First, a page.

Filling up on a creamy falooda and finishing up with a refreshing paan is the best way to wrap up a hearty Indian meal. And Durga Paan and Falooda shows you just the way to do it
The moment I think ‘paan’, my mind races back to the song “Khaiyke Paan Banaraswala” from the movie Don featuring Amitabh Bachchan. Paan is universally Indian and prevalent in every state. I remember my grandfather and his brass pan box that contained all the ingredients to make a fresh paan. And of course who can overlook the fact that many Indian walls bear testimony to the wrath of the paan barrage!
Paan is made from betel leaves on which various ‘fillings’ are put. The leaf is then wrapped into a neat little parcel and served, preferably chilled. Indian paan makers or paanwalahs or paanwaris as they are called are believed to have their own secret recipes!
I am sure Durga Paan and Falooda have their own too. The fillings range from candied fruit, raisins, cardamom, saffron, roasted coconut, areca nut, slaked lime paste to an edible silver leaf! Many varieties of paans are available with dollops of gulkand and honey-flavoured cardamom and supari, and some are really like sweetmeats and can be eaten like chocolates!
Folding a paan and presenting it the right way is an art by itself. It is also said that paan has its own identity in different states of India — the paan in Varanasi for instance, tastes very different from the paan in Lucknow or Kolkata. For the true paan enthusiast, the quality of the paan is a matter of great importance and pride; it is no casual affair. Lifelong friendships are forged and a visit to one’s favourite paan shop is not a chore but a social ritual. Eating a paan, folding it with spices and condiments and sharing it with a friend, is a gesture of hospitality, a token of love, respect. Both the leaf and the ingredients are also known to have several health benefits, sans the tobacco and betel nut.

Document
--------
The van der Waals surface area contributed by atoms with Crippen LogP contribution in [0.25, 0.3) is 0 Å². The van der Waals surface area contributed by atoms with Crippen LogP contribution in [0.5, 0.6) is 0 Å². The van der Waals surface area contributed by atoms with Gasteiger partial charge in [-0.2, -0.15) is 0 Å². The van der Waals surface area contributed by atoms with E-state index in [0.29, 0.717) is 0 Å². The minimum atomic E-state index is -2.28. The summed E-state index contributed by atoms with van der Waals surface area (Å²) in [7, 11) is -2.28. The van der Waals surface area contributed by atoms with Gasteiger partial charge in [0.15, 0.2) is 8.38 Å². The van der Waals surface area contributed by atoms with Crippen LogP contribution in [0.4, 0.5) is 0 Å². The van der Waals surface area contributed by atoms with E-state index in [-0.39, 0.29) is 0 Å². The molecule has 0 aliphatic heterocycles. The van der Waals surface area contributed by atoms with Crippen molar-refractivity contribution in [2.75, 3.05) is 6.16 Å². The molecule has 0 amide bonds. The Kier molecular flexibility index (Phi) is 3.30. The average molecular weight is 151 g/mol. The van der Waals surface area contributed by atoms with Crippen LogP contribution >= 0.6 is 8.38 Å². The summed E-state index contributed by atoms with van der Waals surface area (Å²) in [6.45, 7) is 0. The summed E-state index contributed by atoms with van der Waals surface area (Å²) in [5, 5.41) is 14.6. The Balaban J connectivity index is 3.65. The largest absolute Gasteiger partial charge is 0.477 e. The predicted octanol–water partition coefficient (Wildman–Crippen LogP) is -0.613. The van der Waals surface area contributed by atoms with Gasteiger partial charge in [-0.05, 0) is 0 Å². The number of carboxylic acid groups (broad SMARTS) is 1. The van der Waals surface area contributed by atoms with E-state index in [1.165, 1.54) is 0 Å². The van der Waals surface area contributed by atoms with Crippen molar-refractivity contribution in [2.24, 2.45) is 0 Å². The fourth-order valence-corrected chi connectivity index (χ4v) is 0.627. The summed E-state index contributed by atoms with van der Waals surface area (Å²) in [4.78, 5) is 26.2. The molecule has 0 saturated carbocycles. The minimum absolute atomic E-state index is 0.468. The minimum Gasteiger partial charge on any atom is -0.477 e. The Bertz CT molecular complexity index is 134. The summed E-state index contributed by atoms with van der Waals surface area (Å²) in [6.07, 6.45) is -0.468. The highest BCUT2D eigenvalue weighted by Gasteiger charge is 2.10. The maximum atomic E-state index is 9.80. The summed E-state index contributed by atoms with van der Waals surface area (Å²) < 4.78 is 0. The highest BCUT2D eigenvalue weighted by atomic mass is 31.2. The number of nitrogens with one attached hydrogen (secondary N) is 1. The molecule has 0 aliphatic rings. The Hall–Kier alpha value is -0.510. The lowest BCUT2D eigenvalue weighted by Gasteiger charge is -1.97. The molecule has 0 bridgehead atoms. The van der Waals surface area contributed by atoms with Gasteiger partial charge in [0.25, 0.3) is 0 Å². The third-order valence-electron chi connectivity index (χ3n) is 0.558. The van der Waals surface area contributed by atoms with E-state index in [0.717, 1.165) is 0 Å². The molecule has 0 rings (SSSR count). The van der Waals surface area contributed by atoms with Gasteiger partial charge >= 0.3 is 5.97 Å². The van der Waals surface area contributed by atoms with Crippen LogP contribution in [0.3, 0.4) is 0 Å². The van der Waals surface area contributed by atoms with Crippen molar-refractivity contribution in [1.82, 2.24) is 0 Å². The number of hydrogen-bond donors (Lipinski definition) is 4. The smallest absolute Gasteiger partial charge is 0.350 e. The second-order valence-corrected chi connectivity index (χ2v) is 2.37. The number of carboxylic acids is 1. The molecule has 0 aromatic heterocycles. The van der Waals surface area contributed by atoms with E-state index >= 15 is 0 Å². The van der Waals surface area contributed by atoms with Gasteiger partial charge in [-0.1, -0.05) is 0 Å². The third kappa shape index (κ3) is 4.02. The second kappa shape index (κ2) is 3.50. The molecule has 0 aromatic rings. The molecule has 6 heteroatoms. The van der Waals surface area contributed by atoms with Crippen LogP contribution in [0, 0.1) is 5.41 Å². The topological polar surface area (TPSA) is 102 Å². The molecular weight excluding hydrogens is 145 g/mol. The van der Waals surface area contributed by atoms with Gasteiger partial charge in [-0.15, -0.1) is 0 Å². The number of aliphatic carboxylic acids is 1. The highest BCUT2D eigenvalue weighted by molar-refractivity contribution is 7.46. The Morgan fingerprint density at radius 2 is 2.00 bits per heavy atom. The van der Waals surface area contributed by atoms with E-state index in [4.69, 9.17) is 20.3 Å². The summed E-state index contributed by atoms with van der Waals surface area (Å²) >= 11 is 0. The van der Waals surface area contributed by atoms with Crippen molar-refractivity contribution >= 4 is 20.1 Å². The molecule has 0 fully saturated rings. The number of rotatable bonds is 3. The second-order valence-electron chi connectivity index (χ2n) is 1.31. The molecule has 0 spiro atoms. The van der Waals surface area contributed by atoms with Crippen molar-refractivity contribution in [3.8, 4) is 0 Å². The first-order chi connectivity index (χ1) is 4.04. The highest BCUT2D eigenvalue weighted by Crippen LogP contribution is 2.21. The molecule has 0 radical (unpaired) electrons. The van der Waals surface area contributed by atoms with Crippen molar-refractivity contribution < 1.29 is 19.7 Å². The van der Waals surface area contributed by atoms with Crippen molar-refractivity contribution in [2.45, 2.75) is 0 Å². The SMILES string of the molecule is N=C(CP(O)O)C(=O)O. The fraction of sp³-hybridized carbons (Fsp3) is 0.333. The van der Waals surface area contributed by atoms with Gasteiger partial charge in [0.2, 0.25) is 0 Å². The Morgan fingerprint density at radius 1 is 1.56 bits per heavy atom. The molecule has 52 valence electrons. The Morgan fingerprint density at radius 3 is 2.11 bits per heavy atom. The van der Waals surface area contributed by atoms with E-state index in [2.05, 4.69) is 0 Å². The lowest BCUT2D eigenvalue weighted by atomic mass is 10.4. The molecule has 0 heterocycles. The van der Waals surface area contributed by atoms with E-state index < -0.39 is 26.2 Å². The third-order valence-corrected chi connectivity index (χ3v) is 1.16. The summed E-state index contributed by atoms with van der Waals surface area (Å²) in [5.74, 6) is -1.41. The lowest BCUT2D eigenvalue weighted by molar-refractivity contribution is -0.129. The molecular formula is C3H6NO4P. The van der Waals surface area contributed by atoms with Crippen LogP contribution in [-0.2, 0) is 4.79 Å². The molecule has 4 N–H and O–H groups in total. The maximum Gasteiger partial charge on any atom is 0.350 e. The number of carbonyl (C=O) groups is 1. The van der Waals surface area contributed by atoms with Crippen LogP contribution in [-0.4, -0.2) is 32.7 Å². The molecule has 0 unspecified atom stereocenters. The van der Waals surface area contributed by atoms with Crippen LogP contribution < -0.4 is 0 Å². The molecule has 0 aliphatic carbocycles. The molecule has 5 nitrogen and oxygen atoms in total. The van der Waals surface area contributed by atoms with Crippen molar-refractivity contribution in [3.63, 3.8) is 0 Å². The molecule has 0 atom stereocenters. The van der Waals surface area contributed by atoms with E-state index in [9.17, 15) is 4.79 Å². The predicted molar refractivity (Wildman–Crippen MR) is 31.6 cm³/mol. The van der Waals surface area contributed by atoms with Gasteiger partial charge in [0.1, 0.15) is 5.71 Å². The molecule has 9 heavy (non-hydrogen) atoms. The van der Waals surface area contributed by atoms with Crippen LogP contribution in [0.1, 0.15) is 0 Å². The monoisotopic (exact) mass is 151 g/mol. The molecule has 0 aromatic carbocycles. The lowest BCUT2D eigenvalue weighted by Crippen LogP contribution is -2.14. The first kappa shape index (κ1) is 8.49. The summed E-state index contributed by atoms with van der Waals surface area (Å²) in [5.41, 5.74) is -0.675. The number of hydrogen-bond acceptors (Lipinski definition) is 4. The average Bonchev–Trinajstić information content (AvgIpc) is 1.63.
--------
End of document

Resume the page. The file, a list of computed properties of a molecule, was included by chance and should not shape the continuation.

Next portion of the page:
Durga Paan and Falooda has brought falooda and paan to the residents of Sydney. Falooda is the result of the Persian influence on Indian cuisine. It is a cold beverage and traditionally contains rose syrup, vermicelli and/or basil seeds, tapioca pearls and pieces of gelatine with milk or water. It can also look like rice noodles as it is made with corn starch or arrowroot and is served with ice cream or kulfi as well. The falooda served here is very interesting as it has an assortment of edibles like jelly, nuts, icecream, bits of cherries and lots of other surprises.
Finishing a sumptuous hearty meal with falooda and my favourite kulfi and then wrapping it all up with a well-made, tasty paan ………. Heaven!